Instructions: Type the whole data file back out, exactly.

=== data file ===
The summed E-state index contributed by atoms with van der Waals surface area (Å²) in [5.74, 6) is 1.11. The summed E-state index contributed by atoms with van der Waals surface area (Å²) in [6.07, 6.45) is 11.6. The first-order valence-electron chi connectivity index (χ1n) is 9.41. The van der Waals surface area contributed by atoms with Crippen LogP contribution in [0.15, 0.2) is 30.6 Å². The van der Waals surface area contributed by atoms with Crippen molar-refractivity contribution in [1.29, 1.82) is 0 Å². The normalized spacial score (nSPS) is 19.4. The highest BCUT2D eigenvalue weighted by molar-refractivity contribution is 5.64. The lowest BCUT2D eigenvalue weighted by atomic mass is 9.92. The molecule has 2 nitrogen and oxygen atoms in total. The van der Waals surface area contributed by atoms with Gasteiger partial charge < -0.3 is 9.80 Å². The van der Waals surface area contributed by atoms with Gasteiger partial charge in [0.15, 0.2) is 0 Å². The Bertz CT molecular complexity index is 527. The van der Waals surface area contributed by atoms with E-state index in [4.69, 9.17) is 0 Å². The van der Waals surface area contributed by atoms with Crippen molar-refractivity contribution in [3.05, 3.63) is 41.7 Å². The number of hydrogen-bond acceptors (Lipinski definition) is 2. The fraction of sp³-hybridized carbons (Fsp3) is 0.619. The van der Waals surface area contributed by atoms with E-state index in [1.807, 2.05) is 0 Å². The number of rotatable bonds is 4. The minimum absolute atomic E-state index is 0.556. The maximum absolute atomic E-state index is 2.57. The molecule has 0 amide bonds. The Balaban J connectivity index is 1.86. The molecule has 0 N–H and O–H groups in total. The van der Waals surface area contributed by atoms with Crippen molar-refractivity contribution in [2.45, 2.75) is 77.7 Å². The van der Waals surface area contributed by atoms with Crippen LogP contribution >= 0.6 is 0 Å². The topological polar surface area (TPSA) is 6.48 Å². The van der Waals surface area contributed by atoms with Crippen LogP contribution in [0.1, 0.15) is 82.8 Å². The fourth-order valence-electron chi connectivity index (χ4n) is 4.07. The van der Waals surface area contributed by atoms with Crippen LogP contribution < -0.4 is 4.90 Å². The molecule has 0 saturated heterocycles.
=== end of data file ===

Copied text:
The summed E-state index contributed by atoms with van der Waals surface area (Å²) in [5.74, 6) is 1.11. The summed E-state index contributed by atoms with van der Waals surface area (Å²) in [6.07, 6.45) is 11.6. The first-order valence-electron chi connectivity index (χ1n) is 9.41. The van der Waals surface area contributed by atoms with Crippen LogP contribution in [0.15, 0.2) is 30.6 Å². The van der Waals surface area contributed by atoms with Crippen molar-refractivity contribution in [1.29, 1.82) is 0 Å². The normalized spacial score (nSPS) is 19.4. The highest BCUT2D eigenvalue weighted by molar-refractivity contribution is 5.64. The lowest BCUT2D eigenvalue weighted by atomic mass is 9.92. The molecule has 2 nitrogen and oxygen atoms in total. The van der Waals surface area contributed by atoms with Gasteiger partial charge < -0.3 is 9.80 Å². The van der Waals surface area contributed by atoms with Gasteiger partial charge in [0.15, 0.2) is 0 Å². The Bertz CT molecular complexity index is 527. The van der Waals surface area contributed by atoms with E-state index in [4.69, 9.17) is 0 Å². The van der Waals surface area contributed by atoms with Crippen molar-refractivity contribution in [3.05, 3.63) is 41.7 Å². The number of hydrogen-bond acceptors (Lipinski definition) is 2. The fraction of sp³-hybridized carbons (Fsp3) is 0.619. The van der Waals surface area contributed by atoms with E-state index in [1.807, 2.05) is 0 Å². The number of rotatable bonds is 4. The minimum absolute atomic E-state index is 0.556. The maximum absolute atomic E-state index is 2.57. The molecule has 0 amide bonds. The Balaban J connectivity index is 1.86. The molecule has 0 N–H and O–H groups in total. The van der Waals surface area contributed by atoms with Crippen molar-refractivity contribution in [2.45, 2.75) is 77.7 Å². The van der Waals surface area contributed by atoms with Crippen LogP contribution >= 0.6 is 0 Å². The topological polar surface area (TPSA) is 6.48 Å². The van der Waals surface area contributed by atoms with Crippen LogP contribution in [0.1, 0.15) is 82.8 Å². The fourth-order valence-electron chi connectivity index (χ4n) is 4.07. The van der Waals surface area contributed by atoms with Crippen LogP contribution < -0.4 is 4.90 Å². The molecule has 0 saturated heterocycles.